The death of our pubs

It was after I read an article somewhere a few years ago that I began to think that things were going wrong for British Pubs. I can’t remember what it was in or when, but it was about John Illsley, former Bass player from Dire Straits taking over a pub in Hampshire, which turns out to be called the East End Arms. He made a comment about the kind of clientele he’d like to attract, something along the lines of replacing the lagers with real ales in an attempt discourage the “Lager crowd”.

The reason I’m talking about this now is on the back of some reading I did yesterday about the Government and Local Authorities trying to regulate how and where we use our local pubs. Typical New Labour stuff, no standing at the bar, no swearing, children welcome, you know. I put two and two together and came to the conclusion that New Labour and John Illsley are actually after the same things. Gentrification and profit.

When John Illsley spoke of the “Lager crowd” what he meant was people like you and me. People that use pubs in the way that they we’re always intended, rather than his idea of them as restaurants for his own kind of people. No more faded pictures of the 1979 pub football team, no more fruit machines, no more carpet complete with engrained filth, no more coloured curved glass hiding drinkers from prying eyes, no more raucous laughter, no more waiting for years to finally be let in. That’s all been replaced by inclusive entertainment for all the family. A restaurant, and a profitable one too.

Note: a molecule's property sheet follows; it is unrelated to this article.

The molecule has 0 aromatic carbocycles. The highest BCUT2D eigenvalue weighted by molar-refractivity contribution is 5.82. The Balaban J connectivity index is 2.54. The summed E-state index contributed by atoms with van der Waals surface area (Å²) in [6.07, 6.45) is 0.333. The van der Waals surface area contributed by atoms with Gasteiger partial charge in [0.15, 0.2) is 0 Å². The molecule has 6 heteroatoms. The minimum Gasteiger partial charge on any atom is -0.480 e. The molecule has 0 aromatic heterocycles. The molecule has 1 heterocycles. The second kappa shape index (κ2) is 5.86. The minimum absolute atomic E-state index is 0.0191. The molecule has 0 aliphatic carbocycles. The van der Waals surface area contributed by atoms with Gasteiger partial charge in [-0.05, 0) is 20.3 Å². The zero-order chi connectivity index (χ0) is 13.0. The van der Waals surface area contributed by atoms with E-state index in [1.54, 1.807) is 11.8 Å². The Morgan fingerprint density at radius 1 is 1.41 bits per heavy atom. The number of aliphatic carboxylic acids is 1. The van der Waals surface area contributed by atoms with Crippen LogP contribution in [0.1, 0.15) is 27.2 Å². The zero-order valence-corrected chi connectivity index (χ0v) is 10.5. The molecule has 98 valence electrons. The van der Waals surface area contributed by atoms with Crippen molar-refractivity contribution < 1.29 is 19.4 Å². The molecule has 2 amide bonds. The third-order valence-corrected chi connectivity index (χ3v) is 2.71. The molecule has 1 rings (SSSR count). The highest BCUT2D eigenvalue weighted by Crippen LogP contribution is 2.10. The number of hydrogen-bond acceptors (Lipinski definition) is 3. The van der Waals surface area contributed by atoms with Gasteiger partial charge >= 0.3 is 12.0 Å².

I guess that’s what happened. The locals at the East End Arms were made to feel unwelcome, the place was stripped of any individuality and transformed into a hearty gastropub full of occasional diners and ‘hand cooked’ crisps. You could argue that it’s been voted one of the top 50 pubs in Britain, but by whom? The Guardian? What would anyone that writes or has ever read The Guardian know about local pubs? Nothing apart from the fact that the Sunday Roast can be ‘very pleasant’ when mum comes to stay and that the double buggy can fit through the doors that where widened for disabled access.

So John Illsley finally got the kind of gentrified clientele he wanted after installing “The Guest Ales”, an ordered and pleasant slice of New Labour’s soulless and boring middle classes.